Thursday, December 15, 2011

End of Term Rethink

Virtually all of the bloggers I read are hip deep in grading right now, and I'm feeling like a slacker since I don't do exams or final papers that have to be slogged through so that grades can be crunched. I have three papers coming in tomorrow and pretty much know what they are going to  look like, and how that grade will turn out. No big surprises, I think. Hope.

So I've been rethinking my grading rubrics that I use, and reconfiguring them so that I can evaluate student presentations right on my iPad (using PDF Expert) and then send a copy off to the student without having to keep track of all those copies (color coding helps, but there's still an awful lot of paper). And I've noticed that there are common problems that the existing rubric doesn't cover, so I wanted to get those onto the rubrics somehow and redirect students into more useful avenues. Advice sought and welcome!

Parameters:
Has to be saved as an editable PDF, on which I can make handwritten (via a stylus) notes.
Has to be single sided and yet have space for additional comments and notes.
Categories need to be simplified, clarified and permit nuanced additions/considerations.
Has to match both course learning objectives AND departmental/gen ed requirements for assessment data collection.
Has to be mailable directly from the iPad via the campus email system so that I automatically get a copy of the graded rubric.

Existing rubric has 8 categories, each with 5 gradations (0-4 points). Categories: Objective, Strategy: Audience, Organization/Structure, Evidence,  Delivery:Oral, Delivery: Visual, Delivery: Non-Verbal, Q&A.

I've never been happy with my articulation of the Strategy/Audience category, so am eliminating that. My new categories (10 in all) are Objective, Organization, Evidence, Historical Context, Oral Delivery, Visual Delivery, Presenters focus on audience and responsive to same, Presentation focused on art as illustrative of objective (and no lower level learning), Q&A and Student (audience) Engagement. I've gone through and tried very hard to be very clear about articulating the differing levels of achievement in each category. All of the explanation is going on a long version of the rubric, and will be handed out and posted on line for all classes/students. They'll get the short version (with just the titles of the categories) emailed directly after their presentations, and can then, at their leisure, go back and see what each category/grade means in terms of clarifying problem/strength areas.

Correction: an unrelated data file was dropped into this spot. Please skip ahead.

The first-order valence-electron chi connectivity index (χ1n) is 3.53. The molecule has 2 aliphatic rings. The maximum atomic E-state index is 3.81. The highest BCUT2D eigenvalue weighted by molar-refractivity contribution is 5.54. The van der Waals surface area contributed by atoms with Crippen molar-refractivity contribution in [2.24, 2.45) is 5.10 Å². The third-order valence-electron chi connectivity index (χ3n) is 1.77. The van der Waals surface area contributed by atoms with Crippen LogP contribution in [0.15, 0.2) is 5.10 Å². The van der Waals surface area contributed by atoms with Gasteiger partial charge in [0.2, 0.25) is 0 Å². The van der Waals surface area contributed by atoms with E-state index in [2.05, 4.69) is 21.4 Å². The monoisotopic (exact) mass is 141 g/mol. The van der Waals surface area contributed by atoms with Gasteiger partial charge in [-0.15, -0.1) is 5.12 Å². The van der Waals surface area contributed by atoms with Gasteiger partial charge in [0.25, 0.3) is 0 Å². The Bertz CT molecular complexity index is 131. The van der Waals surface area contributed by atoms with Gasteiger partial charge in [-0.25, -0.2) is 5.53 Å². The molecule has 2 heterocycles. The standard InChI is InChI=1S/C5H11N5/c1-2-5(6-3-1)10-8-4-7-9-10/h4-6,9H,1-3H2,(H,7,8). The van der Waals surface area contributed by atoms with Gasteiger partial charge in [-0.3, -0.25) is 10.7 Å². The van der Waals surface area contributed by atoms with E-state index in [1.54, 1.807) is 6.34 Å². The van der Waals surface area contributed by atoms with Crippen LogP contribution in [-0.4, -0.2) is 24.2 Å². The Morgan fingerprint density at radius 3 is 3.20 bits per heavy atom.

Across the bottom of the page, there is a 2 row table of auto-deductions, problems that don't seem to find a sufficient home in any of the other categories: lower level learning, analysis only, verbal fillers, unprepared for presentation (this usually means that they have not loaded their presentation onto the computer and eat up valuable class time trying to get it to load), text heavy slides, reading from slides or notes, and running over time. I'm considering adding an additional penalty for insufficient focus on art (a very common problem) or no focus on art (ditto). For most, that isn't an issue. For those who throw up a perfectly usable piece of art and then use it as wallpaper as they wander off into something barely related, this might encourage them to stay on task. Or I could simply weight the appropriate category more heavily. Can't decide. Advice sought and welcome!

Next up is to revise the other rubrics: writing and creative projects. Not to mention all the reading and prep that needs doing before January...

Or if you have a better PDF thing. iAnnotate doesn't work for what I want...

1 comment:

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